November is National Native American Heritage Month, and we are happy to read that Charles Sams III is the next National Park Service director, the first Indigenous person to ever lead the NPS in its 105 years of existence. According to this CBS news story, “Sams…is Cayuse and Walla Walla [and] is a member of the Confederated Tribes of the Umatilla Indian Reservation.” Congratulations to Sams and to the National Park Service.
In some of the best news of the week, Maine’s Department of Environmental Protection has suspended the license for CMP’s controversial transmission corridor through western Maine. This came after Monday’s DEP public hearing. Governor Mills wrote to CMP to urge the company to stop cutting until a decision is made in court about the project, and after more than 70 people rallied outside the DEP building last week to urge the DEP Commissioner to suspend the permit after the November 2 vote by Maine people to stop the corridor. Also this week, several Maine lawmakers from both parties wrote a letter to Massachusetts Governor Charlie Baker to stop the CMP corridor project as well.
The Town of Brunswick is making some changes to its public bus system to make it more accessible to more people.
In other transportation news, NPR did a story on how it was once a pie in the sky idea to give up gas-powered vehicles for electric ones. But now, it is becoming more of a reality as people and companies work to reduce emissions in the midst of the climate crisis.
It was announced that the Federal Energy Regulatory Commission (FERC) will do a full environmental review of the four dams on the Kennebec River between Waterville and Skowhegan that are blocking access for Atlantic salmon and other sea-run fish to important habitat. NRCM has been working to get these dams removed. Learn more about how you can get involved.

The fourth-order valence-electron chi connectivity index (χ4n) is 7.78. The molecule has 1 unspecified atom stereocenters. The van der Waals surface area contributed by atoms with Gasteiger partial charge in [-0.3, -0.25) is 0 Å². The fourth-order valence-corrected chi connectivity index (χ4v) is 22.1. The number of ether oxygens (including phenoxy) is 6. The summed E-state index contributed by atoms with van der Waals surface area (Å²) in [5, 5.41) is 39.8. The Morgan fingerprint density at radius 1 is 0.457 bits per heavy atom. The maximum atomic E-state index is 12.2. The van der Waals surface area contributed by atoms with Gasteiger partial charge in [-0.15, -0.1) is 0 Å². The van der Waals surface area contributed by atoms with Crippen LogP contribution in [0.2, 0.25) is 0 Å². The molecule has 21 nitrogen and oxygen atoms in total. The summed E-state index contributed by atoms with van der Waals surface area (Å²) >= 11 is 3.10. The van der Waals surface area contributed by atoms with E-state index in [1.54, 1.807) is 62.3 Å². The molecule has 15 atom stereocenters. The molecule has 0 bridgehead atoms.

The resounding Yes vote on Question 1 was more than two weeks ago, but Central Maine Power (CMP) continues to move ahead cutting a large swath through western Maine forests for its controversial transmission line. This week, two environmental groups that supported the corridor now say that CMP hasn’t met a major condition of its permit — conservation. Read more from Maine Public.
Speaking of CMP, it was announced this week that Maine homes and businesses that get their electricity via CMP and Versant will likely see an increase in their 2022 monthly bills to tune of about $30, with CMP customers seeing an 83% increase in their electricity supply rates.
NRCM Climate & Clean Energy Director Jack Shapiro is quoted in this Public News Service piece about the urgent need for passage of the Build Back Better Act in order to curb climate change.
And congratulations, again, to NRCM’s 2021 People’s Choice Award recipient, Sam Saltonstall. He is featured in a Working Waterfront article this week—celebrating his many years of environmental advocacy, and his NRCM award.
This week, President Biden signed the bipartisan Infrastructure Investment and Jobs Act, which was praised by Maine’s Congressional delegation and Maine Governor Janet Mills. Read an editorial from the Portland Press Herald, too.
Voters in Gouldsboro overwhelmingly support a moratorium on the development of commercial fish farm infrastructure. They voted at a special town meeting earlier this week. Learn more from the Bangor Daily News.
We highlighted NRCM Sustainable Maine Director Sarah Nichols’ appearance on a radio show last week to talk about Maine’s first-in-the-nation EPR for Packaging law. Well, Sarah’s back, and this time she was featured on both the PBS News Hour and Maine Public’s Maine Calling.
Read a recent column by Bill Nemitz in the Portland Press Herald about the November 2nd vote on Question 1, including a quote from NRCM’s Pete Didisheim.
NRCM Climate & Clean Energy Outreach Coordinator Josh Caldwell wrote an op-ed in the Kennebec Journal about the immediate realities of climate change and what they mean for Maine people.
Another NRCM staff member making news this week is Sarah Nichols. She and Maine State Representative Nicole Grohoski were recently featured in this news story from “Under the Radar” with WGBH. Listen to the full recording.
Maine State Park campgrounds broke attendance records of visitors. This is the second year in a row that 12 State Parks set new records.